4. Competition climbing is definitely tough stuff. It is obvious climbers need to train hard and put in a lot of effort in order to compete. What are some of your thoughts on training for climbing and/or training for competing?
Like anything it mainly takes dedication and the true desire to want to get better. Training is work. It’s not fun and it’s not supposed to be. You clock in and complete a workout and never give up early. You welcome failure and wear soreness as a badge of honor. The best climbers rarely make excuses or give up. They always have one more try in them.
To keep motivation up through rounds of failure I’ve found some ground rules to follow. First, you set a goal to train for. It can be a comp, a route to redpoint, or even just a grade to overcome a plateau. Next, you need to formulate a strict training schedule that you can and will follow. Start smaller and add to the workload as you see gains. You can research training methods on blogs of pro climbers, magazines, or even take clinics on training with me here at Inner Peaks. Finally, you need to stick to your schedule and write it all down. By recording everything you will be able to keep yourself from cheating reps, and you can track what it working.
5. Do you have any recommendations for climbers looking to start training or put in the extra effort to get over a plateau? Any good resources you may have used just starting out?
A good start is consistency. Get into a regular schedule of climbing or climbing and training, and it will improve your fitness and strength. Just get used to pushing yourself first, and then analyze your climbing. Find your weaknesses and strengths, and address them both through training. As you plateau, watch others climb what you cannot and see what they are doing differently. Sometimes it’s the movement that is hard to figure out and a lot of times it can be a lack of strength or endurance. You now have areas you need to train. Address them, come back, and send. Also getting on routes way above your ability allows you to see what you need to climb at that level. Pretty much just get used to falling and figuring out why, then fixing that “why” so that you don’t fall there again. You can speed up the process by working with a nationally certified personal trainer or working with people experienced with climbing training in the gym. Eric Horst has many helpful books pertaining to training for climbing. Also many professional climbers have training sections on their blogs.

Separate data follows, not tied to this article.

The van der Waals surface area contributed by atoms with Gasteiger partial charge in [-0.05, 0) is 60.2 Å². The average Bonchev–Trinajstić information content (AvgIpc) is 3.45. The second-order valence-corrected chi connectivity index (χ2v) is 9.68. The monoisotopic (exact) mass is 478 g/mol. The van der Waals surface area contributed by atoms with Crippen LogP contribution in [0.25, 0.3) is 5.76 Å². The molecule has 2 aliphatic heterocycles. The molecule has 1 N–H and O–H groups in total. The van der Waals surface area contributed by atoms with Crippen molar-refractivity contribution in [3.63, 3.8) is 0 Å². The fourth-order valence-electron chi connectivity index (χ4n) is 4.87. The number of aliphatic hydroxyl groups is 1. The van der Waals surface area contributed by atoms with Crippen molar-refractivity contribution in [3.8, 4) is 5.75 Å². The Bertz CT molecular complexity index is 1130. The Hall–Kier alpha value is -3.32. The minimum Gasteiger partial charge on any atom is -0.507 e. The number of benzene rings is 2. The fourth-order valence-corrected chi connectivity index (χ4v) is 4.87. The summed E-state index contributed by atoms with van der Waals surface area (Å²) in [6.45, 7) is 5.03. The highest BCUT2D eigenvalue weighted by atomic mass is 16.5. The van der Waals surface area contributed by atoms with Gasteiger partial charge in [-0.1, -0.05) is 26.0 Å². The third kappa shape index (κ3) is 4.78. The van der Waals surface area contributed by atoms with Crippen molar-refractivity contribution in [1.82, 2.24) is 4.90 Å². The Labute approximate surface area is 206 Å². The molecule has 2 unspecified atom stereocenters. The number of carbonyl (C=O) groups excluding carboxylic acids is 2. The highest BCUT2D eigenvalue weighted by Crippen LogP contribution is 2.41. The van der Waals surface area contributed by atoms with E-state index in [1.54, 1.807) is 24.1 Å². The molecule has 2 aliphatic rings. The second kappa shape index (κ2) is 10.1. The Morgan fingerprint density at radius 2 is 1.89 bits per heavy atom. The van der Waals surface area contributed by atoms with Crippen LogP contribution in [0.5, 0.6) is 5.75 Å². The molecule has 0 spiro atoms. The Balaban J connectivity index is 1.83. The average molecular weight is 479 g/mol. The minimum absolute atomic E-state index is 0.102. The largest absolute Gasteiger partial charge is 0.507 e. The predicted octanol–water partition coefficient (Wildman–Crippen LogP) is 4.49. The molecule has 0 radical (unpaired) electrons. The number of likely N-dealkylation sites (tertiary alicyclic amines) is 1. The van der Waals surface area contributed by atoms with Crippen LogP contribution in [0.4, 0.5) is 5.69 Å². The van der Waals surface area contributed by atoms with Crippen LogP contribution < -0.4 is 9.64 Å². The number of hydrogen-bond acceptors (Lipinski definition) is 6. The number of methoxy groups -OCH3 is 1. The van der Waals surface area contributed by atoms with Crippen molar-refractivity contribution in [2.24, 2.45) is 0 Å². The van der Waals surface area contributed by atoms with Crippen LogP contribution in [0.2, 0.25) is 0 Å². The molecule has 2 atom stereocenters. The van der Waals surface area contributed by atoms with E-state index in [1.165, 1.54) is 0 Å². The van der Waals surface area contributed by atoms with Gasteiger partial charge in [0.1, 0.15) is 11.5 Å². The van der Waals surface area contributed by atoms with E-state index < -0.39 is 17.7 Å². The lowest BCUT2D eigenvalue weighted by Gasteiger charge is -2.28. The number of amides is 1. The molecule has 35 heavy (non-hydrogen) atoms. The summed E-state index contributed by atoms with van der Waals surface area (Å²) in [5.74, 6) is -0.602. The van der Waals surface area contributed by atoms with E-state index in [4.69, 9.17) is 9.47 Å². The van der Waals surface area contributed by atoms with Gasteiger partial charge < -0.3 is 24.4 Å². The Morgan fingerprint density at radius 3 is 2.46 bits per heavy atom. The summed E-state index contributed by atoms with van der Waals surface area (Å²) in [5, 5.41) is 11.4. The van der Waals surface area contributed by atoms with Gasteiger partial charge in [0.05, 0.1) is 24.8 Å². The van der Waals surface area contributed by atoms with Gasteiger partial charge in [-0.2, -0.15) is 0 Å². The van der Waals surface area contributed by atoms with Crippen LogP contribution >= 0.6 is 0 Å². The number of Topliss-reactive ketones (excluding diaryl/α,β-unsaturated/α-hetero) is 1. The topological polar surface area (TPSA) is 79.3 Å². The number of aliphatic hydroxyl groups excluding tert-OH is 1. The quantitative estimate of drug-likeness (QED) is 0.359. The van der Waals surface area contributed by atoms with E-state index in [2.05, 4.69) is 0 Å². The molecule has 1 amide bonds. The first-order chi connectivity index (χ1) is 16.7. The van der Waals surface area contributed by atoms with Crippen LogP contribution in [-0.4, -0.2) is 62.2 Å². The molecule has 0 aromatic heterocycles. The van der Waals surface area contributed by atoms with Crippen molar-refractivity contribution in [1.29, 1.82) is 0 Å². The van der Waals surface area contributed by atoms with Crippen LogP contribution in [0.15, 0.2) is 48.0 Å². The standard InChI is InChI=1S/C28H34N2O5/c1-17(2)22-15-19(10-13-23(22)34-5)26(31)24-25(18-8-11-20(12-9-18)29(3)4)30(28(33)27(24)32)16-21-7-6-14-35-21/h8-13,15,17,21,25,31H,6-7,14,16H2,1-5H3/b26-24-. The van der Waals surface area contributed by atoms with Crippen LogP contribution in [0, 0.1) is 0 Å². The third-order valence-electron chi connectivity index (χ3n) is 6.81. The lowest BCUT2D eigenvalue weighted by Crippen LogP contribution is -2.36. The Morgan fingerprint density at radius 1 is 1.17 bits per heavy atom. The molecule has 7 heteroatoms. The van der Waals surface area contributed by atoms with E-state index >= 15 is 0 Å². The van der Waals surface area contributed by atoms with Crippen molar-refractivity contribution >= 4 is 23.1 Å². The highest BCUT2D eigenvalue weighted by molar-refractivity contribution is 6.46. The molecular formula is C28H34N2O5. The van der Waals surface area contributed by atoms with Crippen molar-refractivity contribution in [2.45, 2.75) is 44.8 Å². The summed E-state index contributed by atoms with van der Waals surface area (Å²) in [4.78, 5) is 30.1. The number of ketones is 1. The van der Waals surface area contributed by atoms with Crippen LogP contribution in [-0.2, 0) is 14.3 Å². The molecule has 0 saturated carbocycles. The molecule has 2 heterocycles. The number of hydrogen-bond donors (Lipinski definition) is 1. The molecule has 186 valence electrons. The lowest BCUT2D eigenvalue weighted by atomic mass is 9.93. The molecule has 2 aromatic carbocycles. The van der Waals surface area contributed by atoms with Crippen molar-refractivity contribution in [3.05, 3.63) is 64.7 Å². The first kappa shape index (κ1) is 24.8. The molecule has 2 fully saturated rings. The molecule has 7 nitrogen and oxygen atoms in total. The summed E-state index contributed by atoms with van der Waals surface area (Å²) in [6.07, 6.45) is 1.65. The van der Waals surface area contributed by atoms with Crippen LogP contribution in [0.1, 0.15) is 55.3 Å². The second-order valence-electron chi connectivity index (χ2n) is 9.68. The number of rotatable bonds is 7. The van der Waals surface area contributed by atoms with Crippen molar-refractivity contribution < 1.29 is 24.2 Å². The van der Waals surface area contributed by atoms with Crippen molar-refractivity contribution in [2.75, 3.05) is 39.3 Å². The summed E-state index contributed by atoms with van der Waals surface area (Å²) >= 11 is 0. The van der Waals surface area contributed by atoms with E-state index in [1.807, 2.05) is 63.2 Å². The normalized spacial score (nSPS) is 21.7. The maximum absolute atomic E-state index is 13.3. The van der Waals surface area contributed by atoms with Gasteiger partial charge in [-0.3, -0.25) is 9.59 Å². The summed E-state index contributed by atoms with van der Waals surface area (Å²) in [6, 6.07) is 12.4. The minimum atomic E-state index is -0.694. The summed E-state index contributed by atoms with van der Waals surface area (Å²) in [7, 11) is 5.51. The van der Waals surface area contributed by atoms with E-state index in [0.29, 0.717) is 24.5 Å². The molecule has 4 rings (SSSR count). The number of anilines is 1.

6. You’ve been setting for quite some time now correct? How long have you been setting routes in gyms? How do you keep coming up with fresh ideas?
I’ve been setting for about 13 years now on and off. I’ve set in many gyms all over the country and climbed in most of the larger gyms in big cities. Through competitions I have climbed on routes set by all of the top national U.S. setters, and I have set for many comps including a few regionals.
I generally just set with the flow of the feature that I am working on. I may first find some holds that inspire me, but I just try to force an inviting sequence that makes sense and is relatively equal in grade for all. I like to try and make people commit to moves that they don’t want to do. Whether it’s a small foot or just a desperate move, I like to make people get out of their comfort zone. I want my routes to prepare people for what they might run into outside. In theory, if you can climb one of my routes in the gym, you should be able to go outside and feel comfortable on the same grade. I want everyone to experience what they like to climb and what they don’t like to climb, because that’s what you will run into outside, and that’s what will make you better all around.
7. Other than climbing what else do you like to do?
I help support my girlfriend Mackenzie in her pursuit of law school and am also currently finishing up my undergrad in Mathematics with a minor in Physics. Once we graduate, we will head back east where I want to teach at a high school within a weekend trip of the New or the Red. Once I get done with school and work, I have just enough time to train and get outside a handful of times a year. I love climbing and traveling with my girlfriend and our pup Everett. So if I’m not doing that, I’m doing something that will lead to that. I can be pretty one dimensional at times, but I guess I know what I want out of life right now and am just going for that.
8. Any last words to leave us with?
Don’t make excuses, just try harder.
Don’t save your send for tomorrow – it’s probably gonna rain.